The vegan diet has become wildly popular, with many people committing to a vegan lifestyle due to health reasons, ethical decisions, or to reduce their environmental footprint. Whatever the reason, many have reaped the benefits of adapting to a vegan way of eating.
The plant-based diet dates back to ancient times, advocated by Greek philosopher, Pythagoras, who is believed to be a founding father of the spiritual lifestyle. More so, Buddhists and Hindus also practiced vegetarianism. Founder of the Vegan Society, Donald Watson curated the word “vegan” to describe a vegetarian diet without dairy and egg consumption. Compared to the vegetarian diet, the vegan diet is more restrictive and extends to an ethical lifestyle, as it also excludes consumption for animal products such as fur clothing or bags.
While there are various benefits to following a vegan diet, there can be an increased risk of nutrient deficiencies. That is why it’s important when exploring a vegan diet to incorporate a wide variety of nutrient-dense foods and nutritional supplements to best benefit the body.
The diet heavily consists of fruits, vegetables, beans, nuts, and seeds providing nutrients, vitamins, minerals, healthy fats, and protein. However, the diet may lack essential nutrients such as iron, protein, calcium, vitamin B12, etc. Protein can be found in nuts, soy, beans, quinoa; Calcium can be found in soy milk, orange juice, tofu, broccoli, kale, almonds; Omega-3 fatty acids can be found in flaxseeds, vegetable oils, plant-based supplements; Iron can be found in tofu, soy nuts, spinach, and peanut butter. B12 can only be found in animal products and is necessary to generate red blood cells and DNA. With that said, it's important to take additional supplements on a vegan diet: Vitamin B12, Vitamin D, EPA and DHA, Iron Iodine, Calcium, and Zinc.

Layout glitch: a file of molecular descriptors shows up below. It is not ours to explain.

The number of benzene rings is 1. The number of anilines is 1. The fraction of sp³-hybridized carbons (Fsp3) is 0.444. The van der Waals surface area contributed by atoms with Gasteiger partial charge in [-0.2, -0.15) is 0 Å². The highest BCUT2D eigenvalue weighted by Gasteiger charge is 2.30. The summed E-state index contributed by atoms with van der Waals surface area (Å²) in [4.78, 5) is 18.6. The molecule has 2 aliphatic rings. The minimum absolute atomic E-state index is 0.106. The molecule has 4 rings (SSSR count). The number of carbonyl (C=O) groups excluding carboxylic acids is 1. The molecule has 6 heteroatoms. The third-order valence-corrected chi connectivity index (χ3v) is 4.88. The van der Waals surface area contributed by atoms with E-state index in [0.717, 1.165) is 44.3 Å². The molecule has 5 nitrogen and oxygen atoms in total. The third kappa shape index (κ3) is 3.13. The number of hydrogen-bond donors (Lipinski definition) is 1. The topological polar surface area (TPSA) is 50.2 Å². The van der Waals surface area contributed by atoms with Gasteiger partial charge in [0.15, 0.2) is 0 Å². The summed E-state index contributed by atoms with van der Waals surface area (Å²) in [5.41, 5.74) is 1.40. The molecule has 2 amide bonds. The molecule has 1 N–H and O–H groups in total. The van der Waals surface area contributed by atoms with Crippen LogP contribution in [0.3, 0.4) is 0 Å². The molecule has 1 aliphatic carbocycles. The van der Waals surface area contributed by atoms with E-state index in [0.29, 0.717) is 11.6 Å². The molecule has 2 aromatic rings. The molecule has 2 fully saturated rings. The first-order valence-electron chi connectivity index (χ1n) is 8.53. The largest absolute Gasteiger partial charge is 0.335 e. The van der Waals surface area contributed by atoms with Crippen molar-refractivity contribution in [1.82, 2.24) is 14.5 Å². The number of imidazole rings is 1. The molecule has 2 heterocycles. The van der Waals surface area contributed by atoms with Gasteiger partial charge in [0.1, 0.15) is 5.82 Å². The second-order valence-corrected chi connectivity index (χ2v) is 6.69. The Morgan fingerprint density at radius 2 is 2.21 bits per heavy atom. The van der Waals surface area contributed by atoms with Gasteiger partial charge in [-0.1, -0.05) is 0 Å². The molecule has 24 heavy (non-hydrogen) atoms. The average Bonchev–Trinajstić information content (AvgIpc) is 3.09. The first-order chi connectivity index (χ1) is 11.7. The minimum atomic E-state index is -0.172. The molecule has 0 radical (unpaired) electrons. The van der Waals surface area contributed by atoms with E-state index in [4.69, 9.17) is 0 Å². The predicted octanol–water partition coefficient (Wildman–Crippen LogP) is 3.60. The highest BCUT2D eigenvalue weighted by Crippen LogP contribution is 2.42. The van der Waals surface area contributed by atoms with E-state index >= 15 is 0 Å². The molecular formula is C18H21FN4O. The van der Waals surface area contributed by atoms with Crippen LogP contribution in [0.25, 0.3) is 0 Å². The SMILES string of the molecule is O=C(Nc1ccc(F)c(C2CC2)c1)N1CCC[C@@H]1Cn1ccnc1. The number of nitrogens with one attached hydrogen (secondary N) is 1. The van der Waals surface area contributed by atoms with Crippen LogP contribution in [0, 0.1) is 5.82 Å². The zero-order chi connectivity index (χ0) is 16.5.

How it works: Veganism is a diet, along with a way of living, that completely cuts out all forms of animal products. While vegetarian diets cut out meat, vegan diets take this a step further, cutting out not only animal meat but also any animal byproducts - eggs, dairy, and even honey.
There are different varieties of vegan eating that people can partake in. Two of the most common are a whole-food vegan diet, and a raw vegan diet.
The whole-food vegan diet consists of a wide variety of unprocessed, plant-based foods such as fruits, vegetables, legumes, nuts, seeds and whole grains.
A raw vegan diet takes eating whole foods a step further, and adheres to the belief that food should be eaten completely raw, or heated at a temperature below 118 degrees Fahrenheit/48 degrees Celsius.
Benefits: Although there is a risk for nutrient deficiencies on a vegan diet, there are also many benefits. One of the most common is weight loss, likely due to the integration of many more nutrient and fiber-rich foods and grains.
Vegan diets are also reported to lower blood sugar levels and higher insulin sensitivity, thus improving kidney function and supporting healthier kidneys overall. It’s also a helpful diet to follow as it improves many of the symptoms and risk factors associated with diabetes.